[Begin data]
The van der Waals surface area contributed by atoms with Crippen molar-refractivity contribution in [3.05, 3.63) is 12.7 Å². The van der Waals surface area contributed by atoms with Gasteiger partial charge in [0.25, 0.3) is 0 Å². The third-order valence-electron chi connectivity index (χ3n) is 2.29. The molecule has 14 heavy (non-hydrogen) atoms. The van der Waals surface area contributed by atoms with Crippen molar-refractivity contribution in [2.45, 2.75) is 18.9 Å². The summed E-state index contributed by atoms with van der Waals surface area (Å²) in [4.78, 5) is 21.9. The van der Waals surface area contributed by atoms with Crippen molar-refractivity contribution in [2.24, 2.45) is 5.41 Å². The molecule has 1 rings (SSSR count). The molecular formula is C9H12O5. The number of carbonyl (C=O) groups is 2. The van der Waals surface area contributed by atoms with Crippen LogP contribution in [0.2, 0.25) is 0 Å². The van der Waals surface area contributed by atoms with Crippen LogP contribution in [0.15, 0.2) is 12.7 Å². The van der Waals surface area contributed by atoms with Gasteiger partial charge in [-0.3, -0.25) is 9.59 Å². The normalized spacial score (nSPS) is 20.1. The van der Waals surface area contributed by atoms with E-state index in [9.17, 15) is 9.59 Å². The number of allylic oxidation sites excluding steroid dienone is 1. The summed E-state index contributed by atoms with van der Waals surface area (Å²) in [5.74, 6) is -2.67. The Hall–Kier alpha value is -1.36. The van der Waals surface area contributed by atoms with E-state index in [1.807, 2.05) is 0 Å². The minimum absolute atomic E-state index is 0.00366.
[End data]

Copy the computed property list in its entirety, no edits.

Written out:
The van der Waals surface area contributed by atoms with Crippen molar-refractivity contribution in [3.05, 3.63) is 12.7 Å². The van der Waals surface area contributed by atoms with Gasteiger partial charge in [0.25, 0.3) is 0 Å². The third-order valence-electron chi connectivity index (χ3n) is 2.29. The molecule has 14 heavy (non-hydrogen) atoms. The van der Waals surface area contributed by atoms with Crippen molar-refractivity contribution in [2.45, 2.75) is 18.9 Å². The summed E-state index contributed by atoms with van der Waals surface area (Å²) in [4.78, 5) is 21.9. The van der Waals surface area contributed by atoms with Crippen molar-refractivity contribution in [2.24, 2.45) is 5.41 Å². The molecule has 1 rings (SSSR count). The molecular formula is C9H12O5. The number of carbonyl (C=O) groups is 2. The van der Waals surface area contributed by atoms with Crippen LogP contribution in [0.2, 0.25) is 0 Å². The van der Waals surface area contributed by atoms with Crippen LogP contribution in [0.15, 0.2) is 12.7 Å². The van der Waals surface area contributed by atoms with Gasteiger partial charge in [-0.3, -0.25) is 9.59 Å². The normalized spacial score (nSPS) is 20.1. The van der Waals surface area contributed by atoms with E-state index in [9.17, 15) is 9.59 Å². The number of allylic oxidation sites excluding steroid dienone is 1. The summed E-state index contributed by atoms with van der Waals surface area (Å²) in [5.74, 6) is -2.67. The Hall–Kier alpha value is -1.36. The van der Waals surface area contributed by atoms with E-state index in [1.807, 2.05) is 0 Å². The minimum absolute atomic E-state index is 0.00366.